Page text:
4. Establish good credit- Now is the time to build your personal credit profile.  Make a habit to pay all outstanding debt on time, every time.  A good credit record will make it easier for you to qualify for home and auto loans in the future.  Good credit goes beyond future purchase flexibility, it also may help you get an apartment, buy insurance and even land a job.
  5. Start your retirement saving- The easiest way to start your retirement savings is by enrolling in your company’s 401k plan.  Take advantage of the structure set up by your company and the possibility of company matches.  If you don’t have access to an employer plan, set aside enough money to contribute to an Individual Retirement Account each year.  This can build your savings and reduce your taxes at the same time.
  6. Automate other savings- Set up a savings account that you can use for special purchases or short-term goals.  Make savings automatic by scheduling regular transfers from your checking account as soon as you are paid.  With automated savings, you can put your savings in the back of your mind, causing you to manage your monthly cash flow without it.  Over time, you will be amazed how much your savings account has grown without a lot of maintenance or attention on your part.
  7. Prepare for emergencies- Now that you are officially on your own, you need to prepare for the unknown.  Anything can happen to your job, your health or your family.  An emergency fund can help manage the stress of unexpected events.  Build an emergency fund of three to six months’ of your current cash flow. This fund can help cover you in the event the unexpected occurs and will give you time to get back on your feet.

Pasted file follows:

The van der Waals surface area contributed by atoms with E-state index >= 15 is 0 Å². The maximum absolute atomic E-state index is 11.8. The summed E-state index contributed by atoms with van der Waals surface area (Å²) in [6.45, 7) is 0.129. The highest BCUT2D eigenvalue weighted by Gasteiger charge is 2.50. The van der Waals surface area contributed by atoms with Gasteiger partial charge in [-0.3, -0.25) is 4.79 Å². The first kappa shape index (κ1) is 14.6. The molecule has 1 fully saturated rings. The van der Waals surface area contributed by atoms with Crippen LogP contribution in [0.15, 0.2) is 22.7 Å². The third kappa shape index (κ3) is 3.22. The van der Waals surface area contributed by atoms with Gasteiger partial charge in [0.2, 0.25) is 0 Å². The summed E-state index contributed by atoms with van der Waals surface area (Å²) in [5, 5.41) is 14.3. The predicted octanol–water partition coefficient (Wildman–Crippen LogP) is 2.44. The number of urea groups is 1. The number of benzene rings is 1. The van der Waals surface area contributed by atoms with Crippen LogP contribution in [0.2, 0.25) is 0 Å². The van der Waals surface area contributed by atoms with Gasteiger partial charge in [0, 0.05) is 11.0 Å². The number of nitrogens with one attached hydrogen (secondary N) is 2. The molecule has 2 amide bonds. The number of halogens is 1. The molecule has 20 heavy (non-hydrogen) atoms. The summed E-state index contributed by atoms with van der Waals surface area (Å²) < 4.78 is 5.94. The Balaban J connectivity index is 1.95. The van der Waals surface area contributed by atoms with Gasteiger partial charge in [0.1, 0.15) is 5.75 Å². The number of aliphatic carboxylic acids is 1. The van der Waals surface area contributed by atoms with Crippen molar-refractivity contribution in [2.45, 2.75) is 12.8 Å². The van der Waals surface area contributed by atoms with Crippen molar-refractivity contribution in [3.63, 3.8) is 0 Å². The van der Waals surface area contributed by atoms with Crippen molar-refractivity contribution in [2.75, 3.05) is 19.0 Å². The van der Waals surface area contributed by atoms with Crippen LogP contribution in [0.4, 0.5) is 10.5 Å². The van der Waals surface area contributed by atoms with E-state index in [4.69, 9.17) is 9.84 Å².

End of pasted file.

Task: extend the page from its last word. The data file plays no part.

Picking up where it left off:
8. Manage your raise- When you get a raise, don’t automatically increase your spending.  Be thoughtful about the additional money coming in and how it could help you the most.   Look to see if you can put that new money into your savings before you increase your spending. At a minimum, split the difference- if you get a four percent raise, allocate two percent towards savings and give yourself the other two percent to enjoy in spending.
  9. Create a plan- As you move into your 30’s your financial life becomes more complex.   You may be saving for your first house, starting a family or looking at a future with new goals and dreams.  In order to reach your goals, you should create your first financial plan.  Focus on your short-term and long-term goals.  Think about priorities and the direction you want to go.  Build a financial plan that creates savings goals that can turn your dreams into reality.